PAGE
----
Government Policies to Promote Production and Consumption of Renewable Electricity in the US

Government Policies to Promote Production and Consumption of Renewable Electricity in the US

Eun-Hee Kim (George Washington University, USA)
DOI: 10.4018/978-1-4666-4852-4.ch060
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Various types of renewable electricity policies exist both at the federal and state levels. They are designed to directly or indirectly incentivize producers and consumers of renewable electricity. The existence of renewable electricity policies can be explained by the market failure theory. Without proper government intervention, renewable electricity would be underprovided due to positive externalities associated with environmental pollution and energy independence. Also, in terms of pollution control, encouraging green renewable electricity is more politically palatable than discouraging brown electricity generated from fossil fuels, such as coal and oil. This chapter reviews the primary functions of various policy instruments at the federal and state levels and discusses their effectiveness to the extent possible.
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This chapter surveys US government policies designed to incentivize domestic producers and consumers of renewable electricity. Before detailing renewable policies, it begins with a brief discussion regarding why government policies exist to foster renewables.

Two contrasting theories of regulation prevail:

  • 1.

    The market failure theory argues that market failure leads to government regulation, and

  • 2.

    The capture theory holds that regulators are captured by industries and, accordingly, government regulation serves the interest of industries.

Under the market failure theory, government intervenes in markets to fix improper market functioning, typically caused by market power, asymmetric information, and externality. Under the capture theory, industry demands bring about government regulation in favor of benefiting industry interests.

Renewable policies appear to be better understood using the market failure theory than the capture theory. There are two externality issues associated with renewables. First, renewables do not generate harmful pollution, resulting in positive externalities. Without proper government intervention, renewables would be underprovided compared to the socially optimum level. For this reason, discouraging brown electricity generated from traditional sources such as coal, for example, by placing a carbon tax on brown fuels, is another option. But, encouraging green electricity through renewable policies is certainly more politically palatable than discouraging brown electricity. Second, renewables lessen the need to import oil from other countries, thereby increasing energy independence. This again results in positive externalities. The market failure theory thus provides an explanation and rationale for government intervention in the renewable energy industry.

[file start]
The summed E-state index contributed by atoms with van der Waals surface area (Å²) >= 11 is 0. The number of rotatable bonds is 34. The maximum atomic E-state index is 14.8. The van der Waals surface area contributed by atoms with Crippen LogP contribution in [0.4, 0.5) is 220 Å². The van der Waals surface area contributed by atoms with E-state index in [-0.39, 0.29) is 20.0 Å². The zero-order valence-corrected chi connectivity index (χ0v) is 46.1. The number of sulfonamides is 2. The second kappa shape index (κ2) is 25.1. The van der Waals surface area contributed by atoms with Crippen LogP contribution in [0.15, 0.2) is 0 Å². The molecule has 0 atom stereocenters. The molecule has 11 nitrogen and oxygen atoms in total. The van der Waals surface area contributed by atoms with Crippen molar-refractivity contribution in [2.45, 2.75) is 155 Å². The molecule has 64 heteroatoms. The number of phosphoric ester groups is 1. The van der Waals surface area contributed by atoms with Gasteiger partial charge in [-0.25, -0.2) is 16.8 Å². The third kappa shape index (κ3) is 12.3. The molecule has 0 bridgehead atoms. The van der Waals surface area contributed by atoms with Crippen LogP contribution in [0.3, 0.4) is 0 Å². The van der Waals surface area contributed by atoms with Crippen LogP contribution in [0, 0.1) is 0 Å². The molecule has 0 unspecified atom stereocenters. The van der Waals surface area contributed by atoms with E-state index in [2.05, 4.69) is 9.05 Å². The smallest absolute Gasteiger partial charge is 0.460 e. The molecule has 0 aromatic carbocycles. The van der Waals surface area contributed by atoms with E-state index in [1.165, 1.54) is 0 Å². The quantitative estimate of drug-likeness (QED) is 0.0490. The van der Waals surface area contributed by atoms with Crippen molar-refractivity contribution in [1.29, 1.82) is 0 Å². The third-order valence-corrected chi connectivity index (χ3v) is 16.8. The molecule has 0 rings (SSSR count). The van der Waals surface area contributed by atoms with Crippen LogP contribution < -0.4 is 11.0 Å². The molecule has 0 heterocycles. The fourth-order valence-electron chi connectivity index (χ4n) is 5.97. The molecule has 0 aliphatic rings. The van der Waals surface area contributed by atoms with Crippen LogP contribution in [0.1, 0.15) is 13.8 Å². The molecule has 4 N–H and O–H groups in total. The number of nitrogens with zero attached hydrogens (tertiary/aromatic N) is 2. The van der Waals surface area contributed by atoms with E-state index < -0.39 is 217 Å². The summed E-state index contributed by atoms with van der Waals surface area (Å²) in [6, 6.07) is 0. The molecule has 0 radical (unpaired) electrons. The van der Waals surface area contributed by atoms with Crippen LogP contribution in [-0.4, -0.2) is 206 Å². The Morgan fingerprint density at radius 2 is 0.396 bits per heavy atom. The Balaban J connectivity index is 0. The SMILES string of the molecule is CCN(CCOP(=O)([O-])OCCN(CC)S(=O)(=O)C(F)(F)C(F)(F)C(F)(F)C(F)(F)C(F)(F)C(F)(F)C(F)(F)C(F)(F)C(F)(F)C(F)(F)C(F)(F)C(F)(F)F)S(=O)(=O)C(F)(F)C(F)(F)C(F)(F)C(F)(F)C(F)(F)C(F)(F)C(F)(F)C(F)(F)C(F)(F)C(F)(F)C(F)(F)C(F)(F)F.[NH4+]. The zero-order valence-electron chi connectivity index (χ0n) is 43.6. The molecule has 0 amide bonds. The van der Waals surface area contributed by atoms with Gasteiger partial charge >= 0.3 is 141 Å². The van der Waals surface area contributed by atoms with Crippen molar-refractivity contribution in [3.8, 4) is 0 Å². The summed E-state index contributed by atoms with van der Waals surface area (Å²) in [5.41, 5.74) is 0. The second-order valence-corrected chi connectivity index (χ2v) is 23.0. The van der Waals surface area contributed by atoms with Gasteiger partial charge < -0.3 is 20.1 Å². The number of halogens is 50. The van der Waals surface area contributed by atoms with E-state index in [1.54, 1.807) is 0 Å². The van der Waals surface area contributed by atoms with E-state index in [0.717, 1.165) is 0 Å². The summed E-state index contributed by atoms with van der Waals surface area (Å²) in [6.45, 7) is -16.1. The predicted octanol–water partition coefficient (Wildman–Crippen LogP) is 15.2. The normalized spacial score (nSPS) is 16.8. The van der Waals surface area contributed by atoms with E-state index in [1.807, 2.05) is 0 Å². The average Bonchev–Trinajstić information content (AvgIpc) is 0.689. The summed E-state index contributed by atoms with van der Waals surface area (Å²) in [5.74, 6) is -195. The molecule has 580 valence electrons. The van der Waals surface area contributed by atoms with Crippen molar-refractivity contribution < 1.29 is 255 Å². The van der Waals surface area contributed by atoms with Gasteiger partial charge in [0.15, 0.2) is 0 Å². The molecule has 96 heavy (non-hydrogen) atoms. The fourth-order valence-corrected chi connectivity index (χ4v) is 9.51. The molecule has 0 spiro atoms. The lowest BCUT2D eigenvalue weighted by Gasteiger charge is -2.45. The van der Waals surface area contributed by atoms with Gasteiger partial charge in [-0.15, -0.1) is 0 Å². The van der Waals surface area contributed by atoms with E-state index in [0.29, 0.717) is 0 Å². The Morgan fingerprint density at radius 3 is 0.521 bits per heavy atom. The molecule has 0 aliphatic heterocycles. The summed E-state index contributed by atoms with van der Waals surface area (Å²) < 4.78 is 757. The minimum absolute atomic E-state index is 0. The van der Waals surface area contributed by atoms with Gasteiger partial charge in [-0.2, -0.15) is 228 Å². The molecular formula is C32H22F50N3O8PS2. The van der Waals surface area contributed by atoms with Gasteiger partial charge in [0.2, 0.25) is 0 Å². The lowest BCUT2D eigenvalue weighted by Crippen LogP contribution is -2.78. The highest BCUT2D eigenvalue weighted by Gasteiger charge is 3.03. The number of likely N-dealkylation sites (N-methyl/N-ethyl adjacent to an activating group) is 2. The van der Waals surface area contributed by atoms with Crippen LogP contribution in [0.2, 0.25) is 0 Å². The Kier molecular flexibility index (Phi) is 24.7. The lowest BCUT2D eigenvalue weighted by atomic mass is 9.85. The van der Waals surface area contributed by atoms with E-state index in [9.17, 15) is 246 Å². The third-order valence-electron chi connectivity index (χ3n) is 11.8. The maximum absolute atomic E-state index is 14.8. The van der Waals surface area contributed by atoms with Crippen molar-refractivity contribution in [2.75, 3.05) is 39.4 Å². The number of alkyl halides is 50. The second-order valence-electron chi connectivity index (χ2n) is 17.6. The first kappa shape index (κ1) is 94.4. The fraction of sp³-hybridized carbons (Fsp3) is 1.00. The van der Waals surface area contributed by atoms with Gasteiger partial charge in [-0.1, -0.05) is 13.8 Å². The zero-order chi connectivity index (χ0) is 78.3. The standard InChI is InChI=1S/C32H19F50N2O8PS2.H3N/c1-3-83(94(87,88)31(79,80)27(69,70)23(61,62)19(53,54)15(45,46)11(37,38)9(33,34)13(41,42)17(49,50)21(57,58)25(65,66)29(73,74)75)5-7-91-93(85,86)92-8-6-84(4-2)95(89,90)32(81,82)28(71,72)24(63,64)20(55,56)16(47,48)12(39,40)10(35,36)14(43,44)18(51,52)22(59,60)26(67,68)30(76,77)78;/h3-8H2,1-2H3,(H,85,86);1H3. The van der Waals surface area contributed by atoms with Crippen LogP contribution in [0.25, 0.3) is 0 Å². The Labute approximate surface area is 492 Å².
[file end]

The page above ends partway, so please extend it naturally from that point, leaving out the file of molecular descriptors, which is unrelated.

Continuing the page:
On the contrary, it is difficult to argue that renewable policies were introduced to meet the demands of renewable power producers. As will be discussed later, the beneficiaries of most renewable policies have been politically weak small power producers. The trade association representing politically powerful large incumbent utilities has strongly opposed renewable policies that support small power producers, especially at the initial development stage. Thus, in the case of renewable electricity generation, it seems fair to say that the market failure theory provides a rationale for government intervention.

A considerable number of renewable electricity policies currently exist in the US. There are several financial incentive programs, including tax credits; rebates and grants; and rules and regulations, such as renewable portfolio standards and green power purchasing. Federal R&D programs have also played an important role in the development of renewables. What are the objectives of various renewable policies? Who do they target and how do they function? How effective are they as policy instruments? To what extent do renewable programs and policies address market failure problems? Drawing on previous literature and government information resources, this chapter attempts to answer these questions.

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